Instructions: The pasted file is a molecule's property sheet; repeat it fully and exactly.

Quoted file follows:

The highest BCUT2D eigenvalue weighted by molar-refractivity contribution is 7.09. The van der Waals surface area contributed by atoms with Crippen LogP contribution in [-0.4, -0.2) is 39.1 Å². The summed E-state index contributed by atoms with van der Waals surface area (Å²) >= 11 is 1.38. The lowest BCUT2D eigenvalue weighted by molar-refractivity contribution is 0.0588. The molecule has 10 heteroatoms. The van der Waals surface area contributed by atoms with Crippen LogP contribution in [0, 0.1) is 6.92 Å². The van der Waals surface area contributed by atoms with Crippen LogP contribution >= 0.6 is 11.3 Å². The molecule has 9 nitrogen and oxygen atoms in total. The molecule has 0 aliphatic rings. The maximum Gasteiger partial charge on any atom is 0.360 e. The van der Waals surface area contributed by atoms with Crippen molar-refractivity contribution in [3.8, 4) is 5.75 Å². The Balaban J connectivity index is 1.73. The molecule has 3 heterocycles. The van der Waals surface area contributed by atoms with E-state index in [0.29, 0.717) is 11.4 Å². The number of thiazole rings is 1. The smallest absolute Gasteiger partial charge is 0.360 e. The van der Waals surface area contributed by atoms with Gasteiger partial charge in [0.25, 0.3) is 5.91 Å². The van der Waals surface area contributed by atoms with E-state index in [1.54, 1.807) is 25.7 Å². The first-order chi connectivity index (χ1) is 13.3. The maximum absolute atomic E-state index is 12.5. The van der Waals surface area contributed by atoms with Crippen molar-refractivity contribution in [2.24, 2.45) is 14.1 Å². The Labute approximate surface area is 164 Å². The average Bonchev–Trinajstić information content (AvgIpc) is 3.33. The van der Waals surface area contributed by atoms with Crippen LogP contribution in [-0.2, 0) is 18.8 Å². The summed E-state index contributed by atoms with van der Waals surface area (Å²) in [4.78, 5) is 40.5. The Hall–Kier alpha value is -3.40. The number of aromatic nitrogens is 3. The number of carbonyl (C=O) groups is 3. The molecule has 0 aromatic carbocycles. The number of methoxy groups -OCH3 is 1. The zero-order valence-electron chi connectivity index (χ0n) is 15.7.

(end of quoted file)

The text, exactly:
The highest BCUT2D eigenvalue weighted by molar-refractivity contribution is 7.09. The van der Waals surface area contributed by atoms with Crippen LogP contribution in [-0.4, -0.2) is 39.1 Å². The summed E-state index contributed by atoms with van der Waals surface area (Å²) >= 11 is 1.38. The lowest BCUT2D eigenvalue weighted by molar-refractivity contribution is 0.0588. The molecule has 10 heteroatoms. The van der Waals surface area contributed by atoms with Crippen LogP contribution in [0, 0.1) is 6.92 Å². The van der Waals surface area contributed by atoms with Crippen LogP contribution >= 0.6 is 11.3 Å². The molecule has 9 nitrogen and oxygen atoms in total. The molecule has 0 aliphatic rings. The maximum Gasteiger partial charge on any atom is 0.360 e. The van der Waals surface area contributed by atoms with Crippen molar-refractivity contribution in [3.8, 4) is 5.75 Å². The Balaban J connectivity index is 1.73. The molecule has 3 heterocycles. The van der Waals surface area contributed by atoms with E-state index in [0.29, 0.717) is 11.4 Å². The number of thiazole rings is 1. The smallest absolute Gasteiger partial charge is 0.360 e. The van der Waals surface area contributed by atoms with Gasteiger partial charge in [0.25, 0.3) is 5.91 Å². The van der Waals surface area contributed by atoms with E-state index in [1.54, 1.807) is 25.7 Å². The first-order chi connectivity index (χ1) is 13.3. The maximum absolute atomic E-state index is 12.5. The van der Waals surface area contributed by atoms with Crippen molar-refractivity contribution in [2.24, 2.45) is 14.1 Å². The Labute approximate surface area is 164 Å². The average Bonchev–Trinajstić information content (AvgIpc) is 3.33. The van der Waals surface area contributed by atoms with Crippen LogP contribution in [-0.2, 0) is 18.8 Å². The summed E-state index contributed by atoms with van der Waals surface area (Å²) in [4.78, 5) is 40.5. The Hall–Kier alpha value is -3.40. The number of aromatic nitrogens is 3. The number of carbonyl (C=O) groups is 3. The molecule has 0 aromatic carbocycles. The number of methoxy groups -OCH3 is 1. The zero-order valence-electron chi connectivity index (χ0n) is 15.7.